Las Vegas Sands Chairman and billionaire has been cleared of all foreign-money allegation charges by the Federal Election Commission (FEC) after their investigations found that there was ‘no reason to believe’ that Adelson had donated tainted foreign funds to the Republican party for the U.S election campaigns.

The 82 year old Adelson has close ties to a number of politicians in the Republican party and is one of the biggest financial donors to the party. During the 2012 election Republican election campaign, Sheldon Adelson contributed over $150 million and based on FEC records made contributions in excess of $98 million to a total of 34 political committees and candidates. Adelson has continued to support the 2016 election campaign and is believed to have pledged over $100 million to Republican nominee Donald Trump’s presidential campaign.

The FEC general counsel had issued a staff report in June based on the allegations against Adelson, after which commissioners decided to vote based on the report and gave Adelson a 5-0 vote in his favor. The FEC posted a number of documents on its website on July 19 to clear up the issue. The FEC stated that based on the report submitted, there was nothing there that would suggest that Adelson had used illegal funds to finance political campaigns in the United States.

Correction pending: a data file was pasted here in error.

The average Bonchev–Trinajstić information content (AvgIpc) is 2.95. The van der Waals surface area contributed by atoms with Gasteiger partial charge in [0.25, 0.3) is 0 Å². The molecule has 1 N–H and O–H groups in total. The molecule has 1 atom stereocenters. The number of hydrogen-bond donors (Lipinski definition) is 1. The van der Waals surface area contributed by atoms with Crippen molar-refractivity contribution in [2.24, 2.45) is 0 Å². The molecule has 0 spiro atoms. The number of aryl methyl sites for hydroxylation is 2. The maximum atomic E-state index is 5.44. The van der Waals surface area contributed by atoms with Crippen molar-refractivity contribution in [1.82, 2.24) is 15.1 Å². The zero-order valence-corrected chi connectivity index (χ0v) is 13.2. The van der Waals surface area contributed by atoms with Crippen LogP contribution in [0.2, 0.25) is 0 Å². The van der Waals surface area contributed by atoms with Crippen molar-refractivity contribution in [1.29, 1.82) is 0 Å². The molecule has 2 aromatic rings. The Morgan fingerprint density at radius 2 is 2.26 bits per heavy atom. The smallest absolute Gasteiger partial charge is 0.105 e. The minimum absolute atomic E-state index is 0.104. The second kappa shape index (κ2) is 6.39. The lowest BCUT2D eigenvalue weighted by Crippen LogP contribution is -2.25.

A non-profit watchdog group called Campaign for Accountability filed a complaint with the FEC in 2015 after Chinese national Ng Lap Seng was indicted in a federal court in New York. Ng will be tried in New York for allegedly giving bribes to an official in the United Nations but there are no charges against him related to his association with Sheldon Adelson. The Campaign for Accountability alleged that Adelson had connections with prostitution and organized crime in China as they used his Macau casino operations to funnel funds in to the U.S

The Campaign for Accountability decided to withdraw its complaint with the FEC a short while later and issued an apology to Adelson for allegations that caused him deep hurt. However, the FEC informed the non-profit group that even though they had withdrawn the complaint, the FEC had to launch an investigation based on federal campaign law.

Benjamin Ginsberg of the Jones Day law firm represented Adelson in the case and stated that the complaint was withdrawn because it had no legal of factual basis to it. In a statement, Ginsberg said “All funds Mr. Adelson has contributed to U.S. elections come from his personal earnings derived from his holdings in U.S. companies (as is clearly permissible under the Federal Election Campaign Act and numerous FEC Advisory Opinions).”

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